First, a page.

What are your favorite storybooks for speech therapy?
|Is your favorite for literature-based speech therapy here?|
I will be definitely be headed to the library to check out this list of delightful children's books.There are some new ones in here for me. I'll tell you about one of my new favorites too!
1. The Pout-Pout Fish Goes To School by Deborah Diesen
|Build vocabulary with |
The Pout-Pout Fish Goes to School
2. Aunt Isabel Tells a Good One by Kate Duke
Aunt Isabel tells her nice and nephew about stories, as she makes up a story from elements they all suggest - and the heroine saves everyone. Her kids have always loved it! Susan has a companion resource for this book in her store. https://www.teacherspayteachers.com/.../Story-Elements...
3. Leaf Man by Lois Ehlert
Ashley also shared this lovely book in her blog post Fall Books and How I Use Them in Speech Therapy. She targets compare and contrast, sequencing, vocabulary and superlatives. It's also a terrific book for incorporating fall art in speech therapy.
4. A Bad Case of Stripes by David Shannon
Linda from Looks Like Language loves using A Bad Case of Stripes to help students make inferences and work on social skills. It helps students understand that other people have different perspectives. Linda reads it with her students to work on interpreting facial expressions and talk about how people feel about each other.
5. Dear Mrs. LaRue: Letters from Obedience School by Mark Teague
Linda also really likes this book for teaching students to look for pictured clues to make inferences, compare and contrast, and for talking about how different people can have different viewpoints in the same situation.
6. Dear Zoo by Rod Campbell
|Teach Describing words with Dear Zoo.|
Colette from Alberta Speechie shares this favorite in her blog post on Bringing Children's Lit Into Speech. She says Dear Zoo is not only great for teaching the names of different zoo animals, but it also uses describing words such as jumpy, fierce, grumpy and naughty which might be new to the children. Children love to act out the different descriptions!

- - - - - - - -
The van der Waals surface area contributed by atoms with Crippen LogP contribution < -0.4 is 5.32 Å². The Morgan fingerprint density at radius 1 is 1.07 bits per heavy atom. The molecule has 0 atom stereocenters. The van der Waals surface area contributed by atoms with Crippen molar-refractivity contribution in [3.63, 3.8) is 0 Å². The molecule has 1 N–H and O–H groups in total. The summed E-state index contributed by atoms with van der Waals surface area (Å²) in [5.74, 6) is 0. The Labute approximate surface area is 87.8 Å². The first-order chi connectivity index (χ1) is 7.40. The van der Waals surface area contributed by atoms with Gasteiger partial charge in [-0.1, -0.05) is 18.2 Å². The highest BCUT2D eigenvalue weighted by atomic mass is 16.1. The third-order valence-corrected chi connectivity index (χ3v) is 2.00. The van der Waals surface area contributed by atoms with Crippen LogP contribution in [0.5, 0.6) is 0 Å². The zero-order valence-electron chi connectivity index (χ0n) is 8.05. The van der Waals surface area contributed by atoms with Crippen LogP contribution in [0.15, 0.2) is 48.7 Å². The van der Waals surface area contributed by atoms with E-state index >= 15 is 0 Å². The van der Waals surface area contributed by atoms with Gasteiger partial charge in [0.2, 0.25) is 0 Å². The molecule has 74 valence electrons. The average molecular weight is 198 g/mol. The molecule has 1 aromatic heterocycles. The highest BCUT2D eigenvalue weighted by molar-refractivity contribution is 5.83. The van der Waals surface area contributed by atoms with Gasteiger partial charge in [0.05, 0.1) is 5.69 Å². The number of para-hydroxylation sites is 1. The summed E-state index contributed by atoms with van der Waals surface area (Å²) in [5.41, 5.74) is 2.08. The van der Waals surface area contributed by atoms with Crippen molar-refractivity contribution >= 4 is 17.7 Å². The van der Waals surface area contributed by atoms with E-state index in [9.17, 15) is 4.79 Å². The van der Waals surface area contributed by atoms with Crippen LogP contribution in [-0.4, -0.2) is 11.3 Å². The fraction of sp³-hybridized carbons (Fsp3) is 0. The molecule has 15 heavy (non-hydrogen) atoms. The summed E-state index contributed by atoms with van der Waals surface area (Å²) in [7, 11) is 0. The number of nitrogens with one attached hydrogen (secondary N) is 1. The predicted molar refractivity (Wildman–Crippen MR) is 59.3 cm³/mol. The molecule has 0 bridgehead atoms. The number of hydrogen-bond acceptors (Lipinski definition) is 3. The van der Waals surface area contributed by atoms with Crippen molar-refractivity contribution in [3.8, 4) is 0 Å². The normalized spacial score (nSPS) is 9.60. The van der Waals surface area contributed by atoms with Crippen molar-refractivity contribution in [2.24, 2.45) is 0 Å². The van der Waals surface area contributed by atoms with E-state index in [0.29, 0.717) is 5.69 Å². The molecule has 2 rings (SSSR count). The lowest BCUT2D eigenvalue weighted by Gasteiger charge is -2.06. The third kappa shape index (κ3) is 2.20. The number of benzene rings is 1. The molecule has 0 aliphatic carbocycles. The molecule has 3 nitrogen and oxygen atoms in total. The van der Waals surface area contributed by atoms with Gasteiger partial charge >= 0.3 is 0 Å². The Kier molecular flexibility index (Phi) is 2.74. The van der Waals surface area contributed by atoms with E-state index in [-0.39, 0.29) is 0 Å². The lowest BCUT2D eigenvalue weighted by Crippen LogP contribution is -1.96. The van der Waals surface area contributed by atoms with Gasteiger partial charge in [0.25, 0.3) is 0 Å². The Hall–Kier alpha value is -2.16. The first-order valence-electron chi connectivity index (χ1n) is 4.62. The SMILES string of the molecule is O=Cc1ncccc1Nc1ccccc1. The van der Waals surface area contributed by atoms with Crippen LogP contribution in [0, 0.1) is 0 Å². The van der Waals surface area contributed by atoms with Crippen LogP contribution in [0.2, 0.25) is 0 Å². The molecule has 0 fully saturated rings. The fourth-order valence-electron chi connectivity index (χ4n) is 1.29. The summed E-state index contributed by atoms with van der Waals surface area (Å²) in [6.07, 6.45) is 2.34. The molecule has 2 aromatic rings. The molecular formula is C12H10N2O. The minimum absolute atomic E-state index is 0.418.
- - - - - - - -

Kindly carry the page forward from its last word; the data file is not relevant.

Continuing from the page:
7. The Apple Pie Tree by Zoee Hall
This favorite is from Ashley at AGB Speech Therapy. She loves to use this book for teaching seasons and sequencing. The book is colorful and engaging, and has a delicious apple pie ending! I can see myself making some mini-pies with my students after reading this one.
8. Press Here by Herve' Tullet
|Follow one-step directions|
with Press Here
Jennifer from Speech Therapy Fun says she loves Press Here because it's so different from the average book. It's great for one step directions and the students love seeing what happens when they follow the directions. I definitely agree, Jennifer! It's one of my favorites, and you can read a review of this book HERE at Speech Sprouts.
9. The Little Pea by Amy Krouse Rosenthal
Sarah of Speech is Beautiful picks this adorable book as a favorite of hers. The main character is a little green pea who does not want to eat his candy. (What a fun turnaround to read with any veggie-hating children!) This simple story is perfect for initial /p/ and story retell.
10. Peck, Peck Peck by Lucy Cousins
This story about a young woodpecker and his daddy is one of my newest favorites at Speech Sprouts. You can read the full review HERE. I am always looking for sound-loaded books, as you may know if you have read about my sound-loaded storybooks for articulation freebie. This book is repeats the word "peck" over and over as the little woodpecker flies off to try out his new skills. Perfect for teaching final /k/. It's also great for where questions, categories and rhyme too.
There you have it!
I hope you have discovered a couple new titles for your therapy room.
I know I can't wait to try out some new storybooks with my students. You can always find my reviews of more great children's books by clicking the Storybook category at the top of my blog on my home page. I will be adding new ones to my Best-ever Storybooks series, so check back often, and let me know if you have a favorite you think I would like.
Now, where's my library card? I'm going to need it!
Until next time my friends.